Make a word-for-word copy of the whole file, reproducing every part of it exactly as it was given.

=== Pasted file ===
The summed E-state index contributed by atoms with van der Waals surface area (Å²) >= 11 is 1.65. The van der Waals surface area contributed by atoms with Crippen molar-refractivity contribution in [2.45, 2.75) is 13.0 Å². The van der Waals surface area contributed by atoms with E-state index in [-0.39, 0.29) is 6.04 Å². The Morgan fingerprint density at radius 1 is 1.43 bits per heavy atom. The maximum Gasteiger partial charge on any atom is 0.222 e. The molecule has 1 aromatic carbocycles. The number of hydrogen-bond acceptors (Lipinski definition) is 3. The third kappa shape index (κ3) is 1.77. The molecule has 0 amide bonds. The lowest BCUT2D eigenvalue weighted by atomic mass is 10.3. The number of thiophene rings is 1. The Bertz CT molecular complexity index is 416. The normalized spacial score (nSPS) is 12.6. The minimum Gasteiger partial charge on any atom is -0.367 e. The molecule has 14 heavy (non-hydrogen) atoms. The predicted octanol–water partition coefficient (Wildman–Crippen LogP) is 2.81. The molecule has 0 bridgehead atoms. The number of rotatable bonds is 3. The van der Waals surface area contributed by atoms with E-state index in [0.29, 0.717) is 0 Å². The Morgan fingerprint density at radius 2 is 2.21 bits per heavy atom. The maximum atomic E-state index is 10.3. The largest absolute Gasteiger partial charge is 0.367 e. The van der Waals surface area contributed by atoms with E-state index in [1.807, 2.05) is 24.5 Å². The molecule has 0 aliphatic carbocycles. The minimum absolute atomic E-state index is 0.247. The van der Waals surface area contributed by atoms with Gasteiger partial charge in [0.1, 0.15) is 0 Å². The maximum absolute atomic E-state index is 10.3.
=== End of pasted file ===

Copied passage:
The summed E-state index contributed by atoms with van der Waals surface area (Å²) >= 11 is 1.65. The van der Waals surface area contributed by atoms with Crippen molar-refractivity contribution in [2.45, 2.75) is 13.0 Å². The van der Waals surface area contributed by atoms with E-state index in [-0.39, 0.29) is 6.04 Å². The Morgan fingerprint density at radius 1 is 1.43 bits per heavy atom. The maximum Gasteiger partial charge on any atom is 0.222 e. The molecule has 1 aromatic carbocycles. The number of hydrogen-bond acceptors (Lipinski definition) is 3. The third kappa shape index (κ3) is 1.77. The molecule has 0 amide bonds. The lowest BCUT2D eigenvalue weighted by atomic mass is 10.3. The number of thiophene rings is 1. The Bertz CT molecular complexity index is 416. The normalized spacial score (nSPS) is 12.6. The minimum Gasteiger partial charge on any atom is -0.367 e. The molecule has 14 heavy (non-hydrogen) atoms. The predicted octanol–water partition coefficient (Wildman–Crippen LogP) is 2.81. The molecule has 0 bridgehead atoms. The number of rotatable bonds is 3. The van der Waals surface area contributed by atoms with E-state index in [0.29, 0.717) is 0 Å². The Morgan fingerprint density at radius 2 is 2.21 bits per heavy atom. The maximum atomic E-state index is 10.3. The largest absolute Gasteiger partial charge is 0.367 e. The van der Waals surface area contributed by atoms with E-state index in [1.807, 2.05) is 24.5 Å². The molecule has 0 aliphatic carbocycles. The minimum absolute atomic E-state index is 0.247. The van der Waals surface area contributed by atoms with Gasteiger partial charge in [0.1, 0.15) is 0 Å². The maximum absolute atomic E-state index is 10.3.